Incentives are critical and the VP of Sales will likely be the seemingly most expensive hire you ever make. Consider these points when formulating a plan:
No best efforts incentive.
Even if you hire a VP Sales very early, there needs to be a clear quota and plan to hit. No best efforts rewards. Start-ups are about teamwork, but sales are sales.
Align your VP of Sales to costs, not just revenue
Costs are critical in a start-up, and sales teams are expensive to build. The norm is to focus on top-line numbers and budgets, but in the early days include costs.
Can you avoid the VP of Sales just being a cost on the balance sheet?
This is a tricky one, without a personal quota. However, for very early start-ups it’s entirely necessary, although not scalable.
In the beginning, consider bonuses and goals that match the overall company ARR goals
If you have a very early stage business, have everyone work towards the same year end revenue goal. Normally, you would expect the VP of Sales to be responsible for net new business.
In the early days with smaller teams, one overall company goal encourages everyone to pull together, can foster a great team environment and removes the barriers around post signature revenue responsibility.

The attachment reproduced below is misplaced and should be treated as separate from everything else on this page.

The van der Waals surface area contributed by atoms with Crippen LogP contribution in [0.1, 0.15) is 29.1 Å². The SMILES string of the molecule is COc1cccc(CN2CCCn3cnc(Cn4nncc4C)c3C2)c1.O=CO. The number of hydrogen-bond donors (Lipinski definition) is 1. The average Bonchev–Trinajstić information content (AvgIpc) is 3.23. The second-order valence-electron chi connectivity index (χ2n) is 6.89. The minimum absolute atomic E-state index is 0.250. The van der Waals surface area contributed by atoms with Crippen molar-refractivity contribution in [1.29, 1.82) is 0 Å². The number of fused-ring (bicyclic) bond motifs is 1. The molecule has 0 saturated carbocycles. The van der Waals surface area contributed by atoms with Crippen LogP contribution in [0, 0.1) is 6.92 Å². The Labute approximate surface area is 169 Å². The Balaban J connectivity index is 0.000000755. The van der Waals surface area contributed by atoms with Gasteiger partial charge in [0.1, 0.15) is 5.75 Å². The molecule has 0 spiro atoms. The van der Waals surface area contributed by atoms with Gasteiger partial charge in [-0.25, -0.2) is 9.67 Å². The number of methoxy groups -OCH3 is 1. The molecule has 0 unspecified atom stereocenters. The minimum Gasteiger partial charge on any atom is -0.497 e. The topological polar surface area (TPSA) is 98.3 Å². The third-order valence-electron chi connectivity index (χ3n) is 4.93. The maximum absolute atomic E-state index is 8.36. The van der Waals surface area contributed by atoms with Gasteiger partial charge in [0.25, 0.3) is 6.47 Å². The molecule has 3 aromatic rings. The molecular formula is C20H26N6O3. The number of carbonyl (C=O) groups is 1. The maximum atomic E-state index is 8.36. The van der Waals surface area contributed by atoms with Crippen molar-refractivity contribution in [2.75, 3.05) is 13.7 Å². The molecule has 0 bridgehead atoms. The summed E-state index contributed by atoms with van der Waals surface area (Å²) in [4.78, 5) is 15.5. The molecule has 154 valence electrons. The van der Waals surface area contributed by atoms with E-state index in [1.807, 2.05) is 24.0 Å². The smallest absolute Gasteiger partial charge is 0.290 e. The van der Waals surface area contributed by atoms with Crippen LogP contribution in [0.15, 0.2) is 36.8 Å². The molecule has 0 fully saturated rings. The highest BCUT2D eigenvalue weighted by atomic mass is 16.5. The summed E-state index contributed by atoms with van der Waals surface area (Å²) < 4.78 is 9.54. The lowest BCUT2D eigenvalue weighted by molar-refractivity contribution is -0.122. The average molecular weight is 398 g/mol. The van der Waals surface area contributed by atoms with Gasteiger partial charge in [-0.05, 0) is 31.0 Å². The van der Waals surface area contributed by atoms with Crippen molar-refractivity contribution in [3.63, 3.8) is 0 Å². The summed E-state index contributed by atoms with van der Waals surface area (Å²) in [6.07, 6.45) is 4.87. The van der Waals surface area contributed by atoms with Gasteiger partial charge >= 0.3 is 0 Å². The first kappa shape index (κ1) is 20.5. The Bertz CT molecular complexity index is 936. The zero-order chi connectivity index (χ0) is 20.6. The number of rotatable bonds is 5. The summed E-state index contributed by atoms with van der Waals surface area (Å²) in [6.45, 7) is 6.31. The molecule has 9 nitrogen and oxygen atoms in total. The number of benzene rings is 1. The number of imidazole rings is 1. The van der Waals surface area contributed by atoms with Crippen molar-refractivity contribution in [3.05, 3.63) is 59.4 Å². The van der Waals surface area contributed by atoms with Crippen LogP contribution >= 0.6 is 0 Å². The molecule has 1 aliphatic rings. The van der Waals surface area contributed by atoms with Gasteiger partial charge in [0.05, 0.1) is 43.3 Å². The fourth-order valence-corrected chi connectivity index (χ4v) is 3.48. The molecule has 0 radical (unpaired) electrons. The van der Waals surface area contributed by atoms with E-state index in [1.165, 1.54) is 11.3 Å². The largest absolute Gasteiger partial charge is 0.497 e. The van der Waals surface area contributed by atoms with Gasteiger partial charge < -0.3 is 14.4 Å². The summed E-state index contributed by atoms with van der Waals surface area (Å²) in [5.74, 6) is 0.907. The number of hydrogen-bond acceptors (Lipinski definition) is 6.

Focus on high OTEs over guarantees
You can’t get a great VP of Sales without a great incentive plan that allows them to over achieve. It’s likely there will be a push for a guarantee period if they are walking away from an existing pipeline and taking a risk.
A guarantee may be necessary to attract the right candidate; however, aim to keep the time-period to a minimum, between 1-3 months. Guarantees can remove some of the initial hunger. Preferably, structure a plan with a high earning potential.
Monthly bonuses can be considered as a trade-off against a guarantee, but won’t work when working towards an annual target.
Don’t stress about a high OTE
If the plan is correctly aligned, don’t stress the high OTE numbers. You are only going to pay if a higher than expected amount of revenue has been achieved. Pay well when a realistic plan is hit, pay very, very well when it’s exceeded.
Work on the formula of 50/50/25
- 50% of OTE paid as a base
- 50% of OTE paid as bonus, with the target being the overall company net revenue number for the year, inclusive of churn and upsells.
- 25% or more upside for achieving a stretch number.
- No cap – continue to pay out on all revenue achieved beyond stretch.
This will appeal to a great VP of Sales on the way up. It won’t appeal to a mediocre one or one on the way down!